That day impacted me in many ways. As both the country and the city came together in the best of ways, it reinforced our ability to work together as a nation. Having moved around several times as a kid, I became, indelibly, a “New Yorker” with a greater appreciation of the diversity that melded together to face this tragedy united, instead of melting down into chaos. Over the years, I have developed a greater appreciation for those who sacrifice, who put their lives on the line to protect and defend us – our military, our police and fire departments – who do so not for money or fame, but for many born from a calling, a civic responsibility. For me, 9/11 has always been a reminder that we need to remain diligent in the face of those who would hurt us, while not backing down to fear. It is a day to remember the victims of that tragedy, and keep them and their families close to our hearts. It has also become a day to appreciate what we have, and give thanks to those who serve and have served, and who may have lost their lives to defend what sometimes we take for granted.


(photo credit: nymag.com)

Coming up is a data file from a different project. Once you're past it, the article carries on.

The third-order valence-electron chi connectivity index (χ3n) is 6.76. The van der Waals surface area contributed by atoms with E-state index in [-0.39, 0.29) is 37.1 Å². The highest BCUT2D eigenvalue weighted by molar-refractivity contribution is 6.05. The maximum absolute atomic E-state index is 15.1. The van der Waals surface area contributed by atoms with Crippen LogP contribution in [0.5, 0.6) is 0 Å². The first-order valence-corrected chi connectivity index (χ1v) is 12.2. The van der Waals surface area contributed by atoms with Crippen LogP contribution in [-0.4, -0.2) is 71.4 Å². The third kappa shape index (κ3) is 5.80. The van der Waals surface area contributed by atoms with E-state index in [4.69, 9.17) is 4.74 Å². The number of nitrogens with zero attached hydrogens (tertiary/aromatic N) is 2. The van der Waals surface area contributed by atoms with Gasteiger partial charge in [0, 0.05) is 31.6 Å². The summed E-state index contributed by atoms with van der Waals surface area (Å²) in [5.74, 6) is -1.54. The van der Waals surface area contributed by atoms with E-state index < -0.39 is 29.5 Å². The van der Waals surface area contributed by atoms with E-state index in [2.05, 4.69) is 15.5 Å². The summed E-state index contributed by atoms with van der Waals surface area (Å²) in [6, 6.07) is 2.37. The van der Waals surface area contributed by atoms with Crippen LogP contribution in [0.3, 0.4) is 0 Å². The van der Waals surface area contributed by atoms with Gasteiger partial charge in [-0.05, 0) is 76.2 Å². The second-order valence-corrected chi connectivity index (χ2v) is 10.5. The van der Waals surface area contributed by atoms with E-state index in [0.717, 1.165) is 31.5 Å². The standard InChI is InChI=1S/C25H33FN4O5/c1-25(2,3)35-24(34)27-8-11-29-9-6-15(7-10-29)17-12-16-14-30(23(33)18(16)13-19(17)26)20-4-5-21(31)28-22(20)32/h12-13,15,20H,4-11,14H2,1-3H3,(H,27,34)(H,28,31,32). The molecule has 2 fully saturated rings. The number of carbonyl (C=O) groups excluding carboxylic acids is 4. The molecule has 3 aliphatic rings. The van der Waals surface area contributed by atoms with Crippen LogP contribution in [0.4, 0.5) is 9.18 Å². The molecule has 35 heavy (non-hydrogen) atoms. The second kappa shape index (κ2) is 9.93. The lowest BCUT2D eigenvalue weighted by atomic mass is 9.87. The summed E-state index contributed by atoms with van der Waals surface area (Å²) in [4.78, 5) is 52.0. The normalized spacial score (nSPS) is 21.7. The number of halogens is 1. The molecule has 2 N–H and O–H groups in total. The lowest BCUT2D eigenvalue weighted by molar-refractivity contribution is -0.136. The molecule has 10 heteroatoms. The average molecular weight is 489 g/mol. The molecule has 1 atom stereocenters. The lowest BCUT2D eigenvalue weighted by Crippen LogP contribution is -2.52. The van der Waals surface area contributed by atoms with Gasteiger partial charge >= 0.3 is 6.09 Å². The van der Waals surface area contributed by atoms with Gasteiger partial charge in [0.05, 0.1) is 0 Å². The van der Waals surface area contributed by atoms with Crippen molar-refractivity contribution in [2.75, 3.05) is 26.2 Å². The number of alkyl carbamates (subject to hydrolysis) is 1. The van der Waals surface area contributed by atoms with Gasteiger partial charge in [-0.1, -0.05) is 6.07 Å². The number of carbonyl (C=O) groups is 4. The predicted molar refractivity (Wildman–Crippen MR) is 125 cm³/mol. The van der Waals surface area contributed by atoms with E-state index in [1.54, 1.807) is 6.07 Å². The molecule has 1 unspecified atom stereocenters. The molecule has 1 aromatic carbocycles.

A few years ago, my wife, daughter, and I were sitting at an outdoor restaurant in Rhodes, Greece - the kind of cafe so small that your knees crush against those of your neighbors. We had just ordered when we noticed a rather disheveled looking man standing in the pedestrian walkway, perhaps ten or fifteen feet from us. By his appearance, it was obvious that he was likely homeless. He stood there for several minutes, looking up and then down at the pavement, slowly shuffling his feet from side to side. Having been the victim of petty theft while in Rome and given the number of people around us, we did what would be normal. . .we pulled our belongings closer to us and became more diligent. As the minutes went by, I expected the owner of the restaurant to go out there and chase the man away, though candidly, he wasn’t doing anything to disturb us. Then, the woman who had been waiting on us cut through the crowd and handed him a bag while patting his shoulder. He bowed slightly, smiled, and then shuffled off. I stopped the waitress on her way back and asked what had happened and she explained, “My boss, the owner, tells him he can come by each day. He gives him two sandwiches, one for lunch and one for later and when business is good, he puts a bit of money in the bag.” When I went up to pay for our meals, I smiled at the owner, who spoke little English, and put my hand to my heart and thanked him. He smiled and said something back which I didn’t understand at first, but as I walked away, I realized what he had said. . .”we are different, but we are still the same. . .we are humans."